On Tuesday, Microsoft issued an updated patch to address a vulnerability that had previously been fixed in March but which was subsequently found by researchers in the security community to be ineffective.
Ben Barnea, a researcher at Akamai, found a method around the flaw that had been addressed in March. This manner, an attacker could exploit the vulnerability to force an Outlook client to connect to a server that was controlled by the attacker. Although the issue had been patched in March, the researcher found a way around the patch.
Barnea said that the problem is a zero-click vulnerability, which means that it can be activated with no interaction required from the user, and that all versions of Windows are vulnerable to it. Barnea elaborated by stating that the original patch was made meaningless by the introduction of a single new character. However, he and the security team at Akamai disagreed with the way Microsoft categorized the problem, which was assigned a CVSS score of just 6.5. They found it when they were analyzing the patch for CVE-2023-23397, which fixed the issue by changing the code flow in Outlook so that it now checks to see if the universal naming convention (UNC) path that retrieves the custom sound file refers to an internet URL, and if it does, it uses the default reminder sound instead of the custom one.
Un fortuitously, they also discovered that the check—and, as a consequence, the patch—can be readily broken by adding a single character, which would alter the way that a certain function categorizes the zone of the UNC route. This was a disappointing discovery.
Also, according to recent study conducted by Cybernews, more than 85,000 Microsoft Exchange servers do not have the necessary patches installed to protect them from multiple vulnerabilities that allow remote code execution and were resolved by Microsoft in February 2023.
Threat actors are able to remotely execute code on the target computer thanks to the vulnerabilities in question, which are recorded as CVE-2023-21529, CVE-2023-21706, and CVE-2023-21707. These vulnerabilities are tracked as CVE-2023-21529, CVE-2023-21706, and CVE-2023-21707.
Even though there have been no reports of attacks exploiting these problems at the time, Microsoft recommended enterprises to upgrade their servers as quickly as possible. This is because the holes theoretically might have been leveraged by hackers to get initial access to a corporate network. However, there have been no reports of attacks using these issues.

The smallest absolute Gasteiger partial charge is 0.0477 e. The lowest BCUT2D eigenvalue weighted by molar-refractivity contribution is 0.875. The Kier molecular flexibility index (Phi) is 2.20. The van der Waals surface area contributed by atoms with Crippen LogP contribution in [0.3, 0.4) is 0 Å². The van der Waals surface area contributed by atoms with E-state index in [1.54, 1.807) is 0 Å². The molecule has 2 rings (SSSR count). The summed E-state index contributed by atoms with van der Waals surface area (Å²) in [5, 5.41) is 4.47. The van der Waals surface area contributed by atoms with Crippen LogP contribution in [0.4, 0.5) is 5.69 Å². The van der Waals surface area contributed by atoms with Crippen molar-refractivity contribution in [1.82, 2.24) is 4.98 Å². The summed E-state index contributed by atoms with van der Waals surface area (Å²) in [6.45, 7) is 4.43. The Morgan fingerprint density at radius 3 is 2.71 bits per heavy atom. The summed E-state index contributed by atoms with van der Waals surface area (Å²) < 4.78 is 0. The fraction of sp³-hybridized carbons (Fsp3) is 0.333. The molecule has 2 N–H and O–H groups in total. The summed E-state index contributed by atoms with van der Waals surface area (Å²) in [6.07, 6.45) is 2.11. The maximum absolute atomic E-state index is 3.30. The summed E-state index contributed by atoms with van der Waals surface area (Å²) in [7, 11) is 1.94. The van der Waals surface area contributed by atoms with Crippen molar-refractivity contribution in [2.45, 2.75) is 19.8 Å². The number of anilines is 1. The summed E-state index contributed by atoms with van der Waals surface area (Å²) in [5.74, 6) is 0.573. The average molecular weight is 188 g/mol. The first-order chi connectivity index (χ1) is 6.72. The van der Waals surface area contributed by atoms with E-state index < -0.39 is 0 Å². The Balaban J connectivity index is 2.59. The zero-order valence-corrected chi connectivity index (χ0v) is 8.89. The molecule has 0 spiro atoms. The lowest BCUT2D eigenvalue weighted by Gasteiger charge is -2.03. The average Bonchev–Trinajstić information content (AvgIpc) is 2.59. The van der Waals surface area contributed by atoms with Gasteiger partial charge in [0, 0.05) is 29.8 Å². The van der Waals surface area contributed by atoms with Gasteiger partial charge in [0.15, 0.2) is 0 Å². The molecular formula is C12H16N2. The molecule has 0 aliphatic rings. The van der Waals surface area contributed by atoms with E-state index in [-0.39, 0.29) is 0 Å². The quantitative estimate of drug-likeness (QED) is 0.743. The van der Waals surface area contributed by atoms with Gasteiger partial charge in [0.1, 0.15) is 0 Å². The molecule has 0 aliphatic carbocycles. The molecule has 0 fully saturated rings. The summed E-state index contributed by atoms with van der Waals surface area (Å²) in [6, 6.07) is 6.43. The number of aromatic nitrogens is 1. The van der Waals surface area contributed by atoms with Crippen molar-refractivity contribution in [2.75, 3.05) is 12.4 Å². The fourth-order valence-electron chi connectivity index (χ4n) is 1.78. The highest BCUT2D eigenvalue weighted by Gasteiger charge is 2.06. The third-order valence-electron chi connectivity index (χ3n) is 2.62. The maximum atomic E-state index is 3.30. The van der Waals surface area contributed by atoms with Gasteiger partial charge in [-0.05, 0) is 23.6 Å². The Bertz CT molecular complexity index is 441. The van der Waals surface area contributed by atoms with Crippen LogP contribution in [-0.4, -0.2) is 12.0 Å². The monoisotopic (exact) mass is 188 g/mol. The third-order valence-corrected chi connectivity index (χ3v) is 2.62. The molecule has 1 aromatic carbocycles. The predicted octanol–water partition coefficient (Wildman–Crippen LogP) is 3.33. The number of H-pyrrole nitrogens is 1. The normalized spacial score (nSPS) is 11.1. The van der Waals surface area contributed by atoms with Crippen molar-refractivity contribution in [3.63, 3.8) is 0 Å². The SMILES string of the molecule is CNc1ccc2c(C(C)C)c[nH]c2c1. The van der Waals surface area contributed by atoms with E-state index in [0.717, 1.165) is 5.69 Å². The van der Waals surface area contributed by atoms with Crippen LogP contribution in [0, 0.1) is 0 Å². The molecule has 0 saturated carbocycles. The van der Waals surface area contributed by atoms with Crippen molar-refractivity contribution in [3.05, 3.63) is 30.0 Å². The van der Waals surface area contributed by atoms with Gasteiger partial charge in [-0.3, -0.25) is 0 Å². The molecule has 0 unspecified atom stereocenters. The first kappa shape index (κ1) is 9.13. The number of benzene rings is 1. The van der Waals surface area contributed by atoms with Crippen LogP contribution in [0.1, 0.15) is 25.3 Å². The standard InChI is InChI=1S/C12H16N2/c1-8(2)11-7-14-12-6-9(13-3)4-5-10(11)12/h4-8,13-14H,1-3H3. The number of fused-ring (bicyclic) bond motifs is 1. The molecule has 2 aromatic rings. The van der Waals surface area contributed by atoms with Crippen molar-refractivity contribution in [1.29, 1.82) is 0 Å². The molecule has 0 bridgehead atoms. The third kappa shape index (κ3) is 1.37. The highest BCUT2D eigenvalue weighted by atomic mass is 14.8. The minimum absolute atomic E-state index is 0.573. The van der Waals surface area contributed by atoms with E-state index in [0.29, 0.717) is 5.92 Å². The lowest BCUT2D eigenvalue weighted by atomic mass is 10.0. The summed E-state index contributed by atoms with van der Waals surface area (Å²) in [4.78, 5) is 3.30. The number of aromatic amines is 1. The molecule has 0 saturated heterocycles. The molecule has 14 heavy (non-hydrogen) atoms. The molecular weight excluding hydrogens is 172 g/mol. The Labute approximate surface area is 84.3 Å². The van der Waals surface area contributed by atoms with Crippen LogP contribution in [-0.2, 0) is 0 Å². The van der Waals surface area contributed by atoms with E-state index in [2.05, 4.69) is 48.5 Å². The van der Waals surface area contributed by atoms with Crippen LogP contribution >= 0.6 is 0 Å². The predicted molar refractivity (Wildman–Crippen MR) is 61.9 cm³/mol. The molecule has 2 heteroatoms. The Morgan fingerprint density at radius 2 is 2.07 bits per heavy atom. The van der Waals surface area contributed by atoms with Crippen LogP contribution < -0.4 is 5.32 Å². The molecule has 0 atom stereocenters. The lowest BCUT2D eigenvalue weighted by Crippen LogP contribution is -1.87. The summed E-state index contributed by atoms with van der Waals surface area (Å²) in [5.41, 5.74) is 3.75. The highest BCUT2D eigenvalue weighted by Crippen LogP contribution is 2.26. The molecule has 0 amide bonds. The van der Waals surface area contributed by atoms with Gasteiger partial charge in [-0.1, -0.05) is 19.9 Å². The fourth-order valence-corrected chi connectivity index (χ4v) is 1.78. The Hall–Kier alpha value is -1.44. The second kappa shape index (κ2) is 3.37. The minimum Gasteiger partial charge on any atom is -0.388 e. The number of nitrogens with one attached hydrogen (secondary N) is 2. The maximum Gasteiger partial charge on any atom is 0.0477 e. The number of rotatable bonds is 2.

However, the findings of an investigation indicated that over three months after security upgrades were made available, many businesses that use Microsoft Exchange software are still susceptible to security flaws.
The team discovered that one in every three Microsoft Exchange servers was still missing their patch, the majority of which are situated in Germany (almost 18,000 of them).
Researchers examined a total of 248,350 internet-connected Microsoft Exchange servers. They found that 85,261 of those servers, or 34.33%, were vulnerable to RCE attacks.
The United States of America is the second most afflicted nation in the world, with approximately 16,000 servers that have not yet been patched. This is followed by the United Kingdom (3,734), France (2,959), the Netherlands (2,906), and Russia (2,775).
In addition, the researchers evaluated the distribution of Exchange versions and discovered that, in the majority of Western nations, newer versions that were still susceptible were more frequent, with the exception of the first minor version in a major release (for example, version 15.2.986.5 rather than 15.2.986.41).
Researchers discovered that earlier versions of Microsoft Exchange 2016 were preferred in the cases of China and Russia, despite the fact that newer versions were being utilized in the 2019 and 2013 releases. This was the case despite the fact that newer versions were available.
Even though it’s been many months since the RCE problems were discovered, the number of Exchange servers that are still missing their patches is scarcely going down at all. The researchers noticed that the number of susceptible servers in February was around 87,000, as shown by the statistics provided by the Shadowserver Foundation.
Information security specialist, currently working as risk infrastructure specialist & investigator.
15 years of experience in risk and control process, security audit support, business continuity design and support, workgroup management and information security standards.